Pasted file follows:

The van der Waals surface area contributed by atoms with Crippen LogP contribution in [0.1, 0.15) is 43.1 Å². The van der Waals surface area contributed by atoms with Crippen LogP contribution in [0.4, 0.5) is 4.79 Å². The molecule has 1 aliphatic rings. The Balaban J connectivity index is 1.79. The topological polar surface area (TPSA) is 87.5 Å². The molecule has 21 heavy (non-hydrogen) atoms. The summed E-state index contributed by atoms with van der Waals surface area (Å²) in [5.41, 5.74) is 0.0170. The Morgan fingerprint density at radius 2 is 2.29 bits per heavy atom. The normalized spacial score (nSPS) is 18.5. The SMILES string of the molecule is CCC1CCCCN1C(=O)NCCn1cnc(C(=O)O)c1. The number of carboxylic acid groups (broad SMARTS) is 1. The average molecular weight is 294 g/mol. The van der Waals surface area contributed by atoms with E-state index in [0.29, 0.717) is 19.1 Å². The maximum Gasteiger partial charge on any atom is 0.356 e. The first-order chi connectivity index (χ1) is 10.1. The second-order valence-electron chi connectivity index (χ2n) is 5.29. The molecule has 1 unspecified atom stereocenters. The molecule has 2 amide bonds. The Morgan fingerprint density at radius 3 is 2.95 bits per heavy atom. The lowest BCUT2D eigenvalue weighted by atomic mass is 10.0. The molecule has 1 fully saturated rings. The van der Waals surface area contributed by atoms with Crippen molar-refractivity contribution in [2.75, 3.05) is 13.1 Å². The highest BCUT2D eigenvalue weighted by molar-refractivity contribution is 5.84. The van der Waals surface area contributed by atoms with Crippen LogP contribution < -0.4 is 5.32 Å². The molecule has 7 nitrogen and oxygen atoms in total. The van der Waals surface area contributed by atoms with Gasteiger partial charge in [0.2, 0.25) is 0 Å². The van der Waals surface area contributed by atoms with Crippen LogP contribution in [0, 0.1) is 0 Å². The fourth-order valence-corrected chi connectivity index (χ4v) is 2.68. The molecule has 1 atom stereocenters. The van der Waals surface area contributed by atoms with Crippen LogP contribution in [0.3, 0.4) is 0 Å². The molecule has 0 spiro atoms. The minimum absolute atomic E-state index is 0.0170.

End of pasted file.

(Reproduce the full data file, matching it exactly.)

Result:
The van der Waals surface area contributed by atoms with Crippen LogP contribution in [0.1, 0.15) is 43.1 Å². The van der Waals surface area contributed by atoms with Crippen LogP contribution in [0.4, 0.5) is 4.79 Å². The molecule has 1 aliphatic rings. The Balaban J connectivity index is 1.79. The topological polar surface area (TPSA) is 87.5 Å². The molecule has 21 heavy (non-hydrogen) atoms. The summed E-state index contributed by atoms with van der Waals surface area (Å²) in [5.41, 5.74) is 0.0170. The Morgan fingerprint density at radius 2 is 2.29 bits per heavy atom. The normalized spacial score (nSPS) is 18.5. The SMILES string of the molecule is CCC1CCCCN1C(=O)NCCn1cnc(C(=O)O)c1. The number of carboxylic acid groups (broad SMARTS) is 1. The average molecular weight is 294 g/mol. The van der Waals surface area contributed by atoms with E-state index in [0.29, 0.717) is 19.1 Å². The maximum Gasteiger partial charge on any atom is 0.356 e. The first-order chi connectivity index (χ1) is 10.1. The second-order valence-electron chi connectivity index (χ2n) is 5.29. The molecule has 1 unspecified atom stereocenters. The molecule has 2 amide bonds. The Morgan fingerprint density at radius 3 is 2.95 bits per heavy atom. The lowest BCUT2D eigenvalue weighted by atomic mass is 10.0. The molecule has 1 fully saturated rings. The van der Waals surface area contributed by atoms with Crippen molar-refractivity contribution in [2.75, 3.05) is 13.1 Å². The highest BCUT2D eigenvalue weighted by molar-refractivity contribution is 5.84. The van der Waals surface area contributed by atoms with Crippen LogP contribution < -0.4 is 5.32 Å². The molecule has 7 nitrogen and oxygen atoms in total. The van der Waals surface area contributed by atoms with Gasteiger partial charge in [0.2, 0.25) is 0 Å². The van der Waals surface area contributed by atoms with Crippen LogP contribution in [0, 0.1) is 0 Å². The fourth-order valence-corrected chi connectivity index (χ4v) is 2.68. The molecule has 1 atom stereocenters. The van der Waals surface area contributed by atoms with Crippen LogP contribution in [0.3, 0.4) is 0 Å². The molecule has 0 spiro atoms. The minimum absolute atomic E-state index is 0.0170.